Dr. Jarboe also prepared a report dated November 8, 2005, in which he reviewed "in their entirety" various medical evidence including evidence submitted by the miner, as well as his prior reports of May 25, 2001, July 14, 2003 and his deposition of August 28, 2003. A.272.
Finally, the employer submitted the results of a pulmonary function study and arterial blood gas test administered by Dr. Alam, the miner's treating physician, dated October 5, 2005. A.282-285.
ALJ Phalen issued a Notice of Hearing that set forth the hearing's procedural rules. ALJ Exhibit (ALJ EX )1. He instructed the parties to designate their medical evidence in advance by completing the "Black Lung Benefits Act Evidence Summary Form" and submitting the form to him not later than ten days prior to the hearing.  The ALJ advised the parties that the failure to designate their evidence on the form might result in its rejection. The ALJ also reminded the parties of the numerical limits on the evidence they could offer at the hearing. With regard to a reviewing doctor's opinion, the ALJ cautioned that only designated, admissible evidence may be included for a doctor's review, including their own tests and medical reports. Finally, the ALJ emphasized that "[s]ubmissions in excess of those numbers or limits, absent a 'good cause' justification, or showing of some other exception, will not be admitted into evidence, and if inadvertently admitted, will not be given any weight." ALJ EX 1 (emphases in original).
Cumberland submitted its Evidence Summary Form on November 17, 2005.  EX 4. As affirmative-case x-ray evidence, Cumberland designated Dr. Jarboe's and Dr. Spitz's readings of the June 30, 2003 x-ray. As rebuttal x-ray evidence, Cumberland submitted Dr. Wiot's reading of the November 16, 2002 x-ray. As affirmative-case pulmonary function test evidence, Cumberland designated the June 30, 2003 test of Dr. Jarboe and the October 5, 2005 test of Dr. Alam; and Dr. Jarboe's July 14, 2003 review of Dr. Baker's November 16, 2002 pulmonary function test (which the miner submitted as part of his affirmative case) as rebuttal evidence. As affirmative-case blood gas study evidence, Cumberland submitted Dr. Jarboe's June 30, 2003 study and Dr. Alam's October 5, 2005 study. As its two affirmative-case medical reports, Cumberland designated Dr. Jarboe's July 14, 2003 opinion and the doctor's November 8, 2005 medical evidence review. As rehabilitative medical report evidence, Cumberland designated the November 8, 2005 opinion of Dr. Jarboe. Critically, Cumberland did not designate Dr. Jarboe's 2001 medical report, the test results it relied on, or Dr. Jarboe's 2003 deposition. Finally, Cumberland designated Dr. Alam's records as medical treatment notes.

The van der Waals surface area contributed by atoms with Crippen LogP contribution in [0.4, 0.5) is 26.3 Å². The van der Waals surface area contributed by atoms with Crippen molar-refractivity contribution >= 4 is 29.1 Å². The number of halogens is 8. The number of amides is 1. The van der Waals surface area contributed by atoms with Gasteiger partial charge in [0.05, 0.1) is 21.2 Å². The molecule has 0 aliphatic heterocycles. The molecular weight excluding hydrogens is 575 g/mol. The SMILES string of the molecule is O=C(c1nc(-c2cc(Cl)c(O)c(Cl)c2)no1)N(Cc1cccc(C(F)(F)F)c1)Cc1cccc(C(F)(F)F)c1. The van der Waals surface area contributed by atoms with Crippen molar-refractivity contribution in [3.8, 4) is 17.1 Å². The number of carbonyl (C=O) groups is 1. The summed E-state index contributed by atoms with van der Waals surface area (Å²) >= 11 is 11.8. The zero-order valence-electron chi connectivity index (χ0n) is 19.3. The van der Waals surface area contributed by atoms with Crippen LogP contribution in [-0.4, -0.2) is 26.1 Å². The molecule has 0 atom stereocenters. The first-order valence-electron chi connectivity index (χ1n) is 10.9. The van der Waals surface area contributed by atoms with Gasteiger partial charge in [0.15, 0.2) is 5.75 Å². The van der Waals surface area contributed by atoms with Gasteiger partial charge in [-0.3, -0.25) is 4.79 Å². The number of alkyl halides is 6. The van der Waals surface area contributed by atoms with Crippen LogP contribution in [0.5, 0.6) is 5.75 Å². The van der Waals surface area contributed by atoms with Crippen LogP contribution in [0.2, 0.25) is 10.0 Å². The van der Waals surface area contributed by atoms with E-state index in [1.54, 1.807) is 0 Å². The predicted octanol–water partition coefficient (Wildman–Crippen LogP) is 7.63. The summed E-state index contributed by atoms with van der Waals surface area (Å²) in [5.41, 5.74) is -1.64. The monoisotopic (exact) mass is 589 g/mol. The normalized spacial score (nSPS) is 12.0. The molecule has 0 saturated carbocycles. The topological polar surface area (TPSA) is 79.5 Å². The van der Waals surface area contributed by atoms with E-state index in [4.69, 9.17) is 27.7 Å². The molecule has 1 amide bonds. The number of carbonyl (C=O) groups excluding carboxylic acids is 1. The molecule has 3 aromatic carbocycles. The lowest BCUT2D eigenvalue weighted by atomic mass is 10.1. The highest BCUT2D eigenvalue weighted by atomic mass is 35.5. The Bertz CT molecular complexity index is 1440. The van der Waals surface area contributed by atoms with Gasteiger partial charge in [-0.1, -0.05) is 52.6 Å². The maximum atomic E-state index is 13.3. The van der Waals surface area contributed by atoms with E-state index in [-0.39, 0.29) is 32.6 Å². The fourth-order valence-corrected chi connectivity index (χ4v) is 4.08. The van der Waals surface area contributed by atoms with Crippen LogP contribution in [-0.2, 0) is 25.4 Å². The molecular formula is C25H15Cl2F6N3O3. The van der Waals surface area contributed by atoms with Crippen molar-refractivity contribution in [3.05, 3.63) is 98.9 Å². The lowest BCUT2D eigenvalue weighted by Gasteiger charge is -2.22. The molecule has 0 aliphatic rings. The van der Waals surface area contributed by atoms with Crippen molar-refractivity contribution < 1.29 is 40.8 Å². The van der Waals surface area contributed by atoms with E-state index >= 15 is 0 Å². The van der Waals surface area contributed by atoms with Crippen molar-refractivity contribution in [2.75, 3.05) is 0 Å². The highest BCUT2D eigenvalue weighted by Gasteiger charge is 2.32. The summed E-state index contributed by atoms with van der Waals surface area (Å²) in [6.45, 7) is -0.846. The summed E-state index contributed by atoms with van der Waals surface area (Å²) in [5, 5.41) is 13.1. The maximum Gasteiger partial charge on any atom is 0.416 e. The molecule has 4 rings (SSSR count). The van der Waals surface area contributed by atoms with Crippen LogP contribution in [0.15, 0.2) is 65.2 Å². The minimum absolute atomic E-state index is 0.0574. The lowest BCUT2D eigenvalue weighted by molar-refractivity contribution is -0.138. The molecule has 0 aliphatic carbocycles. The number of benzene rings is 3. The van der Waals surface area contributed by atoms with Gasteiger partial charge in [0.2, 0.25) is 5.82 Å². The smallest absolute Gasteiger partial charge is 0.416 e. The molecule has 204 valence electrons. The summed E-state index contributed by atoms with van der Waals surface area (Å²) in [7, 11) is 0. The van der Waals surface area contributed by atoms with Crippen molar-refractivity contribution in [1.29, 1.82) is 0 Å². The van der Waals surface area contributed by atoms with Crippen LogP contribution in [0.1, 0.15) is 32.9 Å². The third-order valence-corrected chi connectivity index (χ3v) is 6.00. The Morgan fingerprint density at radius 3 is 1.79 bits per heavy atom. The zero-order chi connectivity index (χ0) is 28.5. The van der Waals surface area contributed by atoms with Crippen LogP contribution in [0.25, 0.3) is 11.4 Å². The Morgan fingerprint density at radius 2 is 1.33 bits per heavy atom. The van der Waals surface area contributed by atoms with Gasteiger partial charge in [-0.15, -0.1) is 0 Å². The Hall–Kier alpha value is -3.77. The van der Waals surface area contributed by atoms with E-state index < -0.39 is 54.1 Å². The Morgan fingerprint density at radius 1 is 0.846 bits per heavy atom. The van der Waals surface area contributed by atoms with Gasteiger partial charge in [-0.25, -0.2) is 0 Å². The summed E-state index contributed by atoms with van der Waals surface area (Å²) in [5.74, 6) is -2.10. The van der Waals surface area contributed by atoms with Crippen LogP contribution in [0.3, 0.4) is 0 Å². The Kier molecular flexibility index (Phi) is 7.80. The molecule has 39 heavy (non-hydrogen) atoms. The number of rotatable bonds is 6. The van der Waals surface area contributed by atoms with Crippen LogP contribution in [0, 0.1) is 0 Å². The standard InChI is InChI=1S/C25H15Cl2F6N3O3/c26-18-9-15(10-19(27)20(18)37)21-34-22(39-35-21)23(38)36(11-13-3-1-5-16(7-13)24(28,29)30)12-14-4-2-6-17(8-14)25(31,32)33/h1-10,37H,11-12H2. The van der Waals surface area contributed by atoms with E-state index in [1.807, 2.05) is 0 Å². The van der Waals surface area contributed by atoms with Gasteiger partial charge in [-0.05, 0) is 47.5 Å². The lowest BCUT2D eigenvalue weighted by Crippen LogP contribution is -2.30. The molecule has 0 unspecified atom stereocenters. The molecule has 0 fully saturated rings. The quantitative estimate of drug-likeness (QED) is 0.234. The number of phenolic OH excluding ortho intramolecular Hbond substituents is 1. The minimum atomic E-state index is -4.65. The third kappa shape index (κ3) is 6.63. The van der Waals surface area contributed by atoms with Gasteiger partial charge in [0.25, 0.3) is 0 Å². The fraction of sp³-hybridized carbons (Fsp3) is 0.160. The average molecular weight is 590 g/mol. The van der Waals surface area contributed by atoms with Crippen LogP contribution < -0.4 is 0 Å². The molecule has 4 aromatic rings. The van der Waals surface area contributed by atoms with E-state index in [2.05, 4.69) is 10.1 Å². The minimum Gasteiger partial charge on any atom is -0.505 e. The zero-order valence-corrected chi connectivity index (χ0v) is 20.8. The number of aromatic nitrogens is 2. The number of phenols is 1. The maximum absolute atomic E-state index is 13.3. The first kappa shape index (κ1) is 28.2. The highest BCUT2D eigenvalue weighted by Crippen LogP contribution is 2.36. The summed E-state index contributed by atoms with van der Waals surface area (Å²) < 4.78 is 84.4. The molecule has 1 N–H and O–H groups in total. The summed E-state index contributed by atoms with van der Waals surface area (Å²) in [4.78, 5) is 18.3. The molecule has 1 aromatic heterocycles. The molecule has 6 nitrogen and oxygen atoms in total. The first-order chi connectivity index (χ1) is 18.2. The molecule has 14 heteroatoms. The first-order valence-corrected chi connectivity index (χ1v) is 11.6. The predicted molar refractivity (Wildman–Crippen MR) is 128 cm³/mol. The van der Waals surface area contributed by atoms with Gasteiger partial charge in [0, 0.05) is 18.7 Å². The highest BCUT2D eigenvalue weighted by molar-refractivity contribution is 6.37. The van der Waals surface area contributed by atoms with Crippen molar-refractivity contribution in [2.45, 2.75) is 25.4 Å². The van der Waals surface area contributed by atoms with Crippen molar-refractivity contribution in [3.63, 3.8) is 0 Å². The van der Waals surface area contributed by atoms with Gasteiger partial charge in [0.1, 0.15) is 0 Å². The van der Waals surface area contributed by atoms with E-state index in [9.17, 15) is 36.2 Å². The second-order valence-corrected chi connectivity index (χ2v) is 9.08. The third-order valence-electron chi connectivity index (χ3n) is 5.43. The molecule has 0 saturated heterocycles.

At the November 30, 2005 hearing, the ALJ admitted the parties' evidence, including their Evidence Summary Forms, into the record without objection. A.287-289.
ALJ Phalen subsequently issued a decision awarding benefits. A.75. He found that the parties' designated evidence complied with the regulatory limits and admitted the evidence into the record. A.78, 79. He noted, however, that Cumberland had not designated Dr. Jarboe's 2003 deposition testimony and, although ordinarily he would consider this evidence, he found that the deposition could not be considered in this case because it contained a review of the doctor's 2001 opinion, as well as his 2003 opinion. A.79 n.6. The ALJ noted that the 2001 opinion was not included in the admissible record and, even if included, would exceed the limitations on employer's evidence. Finding Dr. Jarboe's deposition conclusions "inexorably entwined" with the two reports, the ALJ determined that he could not consider Dr. Jarboe's 2003 deposition at all. Id.